ACQUADRO “Sympathy For The Luddites”
N.S.A. ACQUIRES SKYPE FOR MICROSOFT FOR PRISM FOR $8.5bn
‘Today, however, a much darker picture of the effects of technology on labor is emerging. In this picture, highly educated workers are as likely as less educated workers to find themselves displaced and devalued, and pushing for more education may create as many problems as it solves.
I’ve noted before that the nature of rising inequality in America changed around 2000. Until then, it was all about worker versus worker; the distribution of income between labor and capital — between wages and profits, if you like — had been stable for decades. Since then, however, labor’s share of the pie has fallen sharply. As it turns out, this is not a uniquely American phenomenon. A new report from the International Labor Organization points out that the same thing has been happening in many other countries, which is what you’d expect to see if global technological trends were turning against workers.
And some of those turns may well be sudden. The McKinsey Global Institute recently released a report on a dozen major new technologies that it considers likely to be “disruptive,” upsetting existing market and social arrangements. Even a quick scan of the report’s list suggests that some of the victims of disruption will be workers who are currently considered highly skilled, and who invested a lot of time and money in acquiring those skills. For example, the report suggests that we’re going to be seeing a lot of “automation of knowledge work,” with software doing things that used to require college graduates. Advanced robotics could further diminish employment in manufacturing, but it could also replace some medical professionals.’ – Paul Krugman, “Sympathy for the Luddites,” The New York Times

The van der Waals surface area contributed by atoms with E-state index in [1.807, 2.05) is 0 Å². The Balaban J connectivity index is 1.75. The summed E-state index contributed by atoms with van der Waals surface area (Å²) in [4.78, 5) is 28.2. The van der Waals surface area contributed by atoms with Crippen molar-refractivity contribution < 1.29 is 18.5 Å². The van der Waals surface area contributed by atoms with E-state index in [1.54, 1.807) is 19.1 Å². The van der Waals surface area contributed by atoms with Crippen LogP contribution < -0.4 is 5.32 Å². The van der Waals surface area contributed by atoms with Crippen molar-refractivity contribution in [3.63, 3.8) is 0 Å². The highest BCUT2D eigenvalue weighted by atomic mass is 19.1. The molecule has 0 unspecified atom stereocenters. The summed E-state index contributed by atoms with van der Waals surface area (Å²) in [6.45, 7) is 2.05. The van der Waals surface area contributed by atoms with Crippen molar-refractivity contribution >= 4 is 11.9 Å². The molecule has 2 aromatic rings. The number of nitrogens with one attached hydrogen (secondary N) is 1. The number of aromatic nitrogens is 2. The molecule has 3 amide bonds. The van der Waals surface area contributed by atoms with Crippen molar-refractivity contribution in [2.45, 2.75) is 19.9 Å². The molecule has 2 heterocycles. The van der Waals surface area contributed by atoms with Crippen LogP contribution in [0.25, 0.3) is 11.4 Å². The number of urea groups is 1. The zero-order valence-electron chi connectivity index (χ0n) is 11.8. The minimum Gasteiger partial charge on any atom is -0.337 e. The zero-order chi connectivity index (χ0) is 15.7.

ELVIS PRESLEY : _______________ :: SEAN PARKER : ALL MUSICIANS, STUDIO ENGINEERS, PRODUCERS, RECORD LABEL STAFF, VITAL INDEPENDENT MUSIC etc.
‘One question for technology boosters—maybe the crucial one—is why, during the decades of the personal computer and the Internet, the American economy has grown so slowly, average wages have stagnated, the middle class has been hollowed out, and inequality has surged. Why has a revolution that is supposed to be as historically important as the industrial revolution coincided with a period of broader economic decline? I posed the question in one form or another to everyone I talked to in the Bay Area. The answers became a measure of how people in the technology industry think about the world beyond it.
Few of them had given the topic much consideration. One young techie wondered if it was really true; another said that the problem was a shortage of trained software engineers; a third noted that the focus of the tech industry was shifting from engineering to design, and suggested that this would open up new job opportunities. Sam Lessin, who leads Facebook’s “identity product group,” which is in charge of the social network’s Timeline feature, posited that traditional measures of wealth might not be applicable in the era of social media. He said, “I think as communication technology gets less expensive, and people can entertain each other and interact with each other and do things for each other much more efficiently, what’s actually going to happen is that the percentage of the economy that’s in cash is going to decline. Some people will choose to build social capital rather than financial capital. Given the opportunity to spend an extra hour or an extra dollar, they will choose to spend time with friends. It might be that the G.D.P., in the broader sense, is actually growing quite quickly—it’s just that we’re not measuring it properly.”’ – “Change The World,” by George Packer, The New Yorker
N.S.A. BUYS TUMBLR FOR YAHOO FOR PRISM FOR $1.1bn
“How can anyone think that it’s remotely healthy in a democracy to have the NSA building a massive spying apparatus about which even members of Congress, including Senators on the Homeland Security Committee, are totally ignorant and find “astounding” when they learn of them?” – Glenn Greenwald, “On PRISM, partisanship and propaganda,” The Guardian